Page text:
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Profiling used car stock needs more to go on than just your gut

By Philip Nothard

Many of us will recall the days when stocking decisions were based on gut feel. Of course there is still a place for good, old-fashioned trade instinct based on experience, but dealers are also becoming more scientific and analytical in their approach to defining stock profile.


Philip Nothard joined CAP in 2010 as its retail and consumer price editor, analysing pricing data and interpreting strategic market trends. In his role, he is able to apply two decades of experience gained in franchised motor retailers, which culminated in running dealerships for the likes of European Motor Holdings, Lythgoe Motor Group and Arnold Clark.


My own research has recently concentrated on questions such as what dealers should be stocking and why. For example, what should the petrol-to-diesel ratio be? How much investment is there in alternative-fuel vehicles? How many of your cars should be priced between £5,000 and £10,000? Should an independent in Scotland have more 4x4 vehicles than a dealer in Stoke?

Taking the example of a dealer who focuses carefully on intelligent stock profile, it stocks on average 60 vehicles with an investment of circa £600,000. The breakdown is 25% small and 25% medium, with the rest large cars – including 4x4s – and LCVs. Fuel-type breakdown is 75% petrol for small cars, 50% petrol for medium cars, 75% diesel for large cars and 4x4s and 100% diesel for LCVs.

It found, by constant testing, that this mix works best for its business. It’s a bespoke approach – the ratios are different to the stock available in the open market.

There is another issue increasingly likely to influence stocking decisions. Consumers are offered more information on wholelife costs than ever – dealers who can engage in that conversation will quickly overtake those who can’t.

It is interesting to take some of the components of those long-term ownership costs and see how they apply to a sample of cars advertised on, as in the graphs below. Nearly half of the cars will cost £1,500-£2,500 to service and maintain over three years of ownership, while just 4% will cost the consumer more than £4,000.

There is a view in the industry that only fleet managers are focused on real-life running costs, but our data suggests this is changing fast, with consumers researching the potential financial impact of owning different cars. Now that the information is in the open, which dealer would not expect a significant extra cost in depreciation, servicing or fuel to sway a customer from one car in favour of another?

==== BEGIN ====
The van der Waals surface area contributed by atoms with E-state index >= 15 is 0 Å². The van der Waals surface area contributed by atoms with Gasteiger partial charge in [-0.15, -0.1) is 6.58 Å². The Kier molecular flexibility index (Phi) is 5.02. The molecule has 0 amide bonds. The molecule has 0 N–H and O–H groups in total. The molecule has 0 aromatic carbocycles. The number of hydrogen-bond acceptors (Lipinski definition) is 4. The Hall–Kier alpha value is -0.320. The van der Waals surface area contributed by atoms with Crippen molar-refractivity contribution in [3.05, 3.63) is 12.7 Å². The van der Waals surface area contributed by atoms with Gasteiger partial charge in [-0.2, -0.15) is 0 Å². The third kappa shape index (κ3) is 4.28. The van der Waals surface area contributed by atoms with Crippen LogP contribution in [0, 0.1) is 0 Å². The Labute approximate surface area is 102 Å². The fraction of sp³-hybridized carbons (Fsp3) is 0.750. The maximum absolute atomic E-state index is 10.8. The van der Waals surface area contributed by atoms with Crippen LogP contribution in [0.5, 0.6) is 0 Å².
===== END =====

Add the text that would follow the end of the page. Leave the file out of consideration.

Looking again at our sample of available stock, depreciation costs vary enormously. Only 1% of vehicles advertised will cost less than £3,000 in depreciation over their next three years. Half the sample will see depreciation vary between £3,000 and £7,000 in the next 36,000 miles, meaning ownership costs will be equally varied. This is a very powerful argument on the forecourt and will inevitably influence what makes it onto the forecourt in the first place.

Understanding the shift in how consumers make decisions will be key to the stocking policies of intelligence-led dealers.

Jim Murray Jones at said: “Total cost of motoring is increasingly a key part of the decision-making process and the internet continues to empower an already savvy buyer by providing them with independent information. As a result, the importance of volume is now equally matched with the need for the right mix of stock in order to meet the ever-changing and increasingly complex needs of the consumer.”

However, it won’t be as simple as simply stocking the cars that are cheapest to run. The stock most in demand will inevitably be thin on the ground, so the need for optimum stock analysis will only grow.

Dealers will need to be ready for the questions around total ownership costs. It may well be that a ‘gas guzzler’ has already taken its biggest depreciation hit and will be cheaper to own than a newer, more economical car. Being able to demonstrate this will be a powerful sales tool – especially when you can’t source your first choice of stock because everyone else is after exactly the same vehicles.

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